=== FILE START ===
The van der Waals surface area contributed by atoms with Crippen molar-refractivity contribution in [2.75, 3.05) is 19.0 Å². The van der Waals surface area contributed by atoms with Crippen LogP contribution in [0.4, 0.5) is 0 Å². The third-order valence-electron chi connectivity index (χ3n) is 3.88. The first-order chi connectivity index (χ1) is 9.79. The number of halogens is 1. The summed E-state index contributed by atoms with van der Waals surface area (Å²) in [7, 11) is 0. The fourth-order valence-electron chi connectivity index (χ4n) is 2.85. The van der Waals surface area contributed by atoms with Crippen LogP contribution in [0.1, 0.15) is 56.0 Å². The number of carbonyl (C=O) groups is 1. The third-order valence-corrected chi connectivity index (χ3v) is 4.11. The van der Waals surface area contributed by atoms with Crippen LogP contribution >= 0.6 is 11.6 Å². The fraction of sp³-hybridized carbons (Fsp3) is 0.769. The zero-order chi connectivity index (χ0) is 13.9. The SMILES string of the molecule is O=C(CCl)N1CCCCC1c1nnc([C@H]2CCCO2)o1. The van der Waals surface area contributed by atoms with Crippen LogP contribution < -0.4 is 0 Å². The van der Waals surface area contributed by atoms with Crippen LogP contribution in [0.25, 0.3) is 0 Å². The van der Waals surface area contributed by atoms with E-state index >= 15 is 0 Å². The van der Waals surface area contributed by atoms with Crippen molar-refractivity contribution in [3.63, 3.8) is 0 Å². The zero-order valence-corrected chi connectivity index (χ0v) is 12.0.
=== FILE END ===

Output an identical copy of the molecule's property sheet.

The van der Waals surface area contributed by atoms with Crippen molar-refractivity contribution in [2.75, 3.05) is 19.0 Å². The van der Waals surface area contributed by atoms with Crippen LogP contribution in [0.4, 0.5) is 0 Å². The third-order valence-electron chi connectivity index (χ3n) is 3.88. The first-order chi connectivity index (χ1) is 9.79. The number of halogens is 1. The summed E-state index contributed by atoms with van der Waals surface area (Å²) in [7, 11) is 0. The fourth-order valence-electron chi connectivity index (χ4n) is 2.85. The van der Waals surface area contributed by atoms with Crippen LogP contribution in [0.1, 0.15) is 56.0 Å². The number of carbonyl (C=O) groups is 1. The third-order valence-corrected chi connectivity index (χ3v) is 4.11. The van der Waals surface area contributed by atoms with Crippen LogP contribution >= 0.6 is 11.6 Å². The fraction of sp³-hybridized carbons (Fsp3) is 0.769. The zero-order chi connectivity index (χ0) is 13.9. The SMILES string of the molecule is O=C(CCl)N1CCCCC1c1nnc([C@H]2CCCO2)o1. The van der Waals surface area contributed by atoms with Crippen LogP contribution < -0.4 is 0 Å². The van der Waals surface area contributed by atoms with Crippen LogP contribution in [0.25, 0.3) is 0 Å². The van der Waals surface area contributed by atoms with E-state index >= 15 is 0 Å². The van der Waals surface area contributed by atoms with Crippen molar-refractivity contribution in [3.63, 3.8) is 0 Å². The zero-order valence-corrected chi connectivity index (χ0v) is 12.0.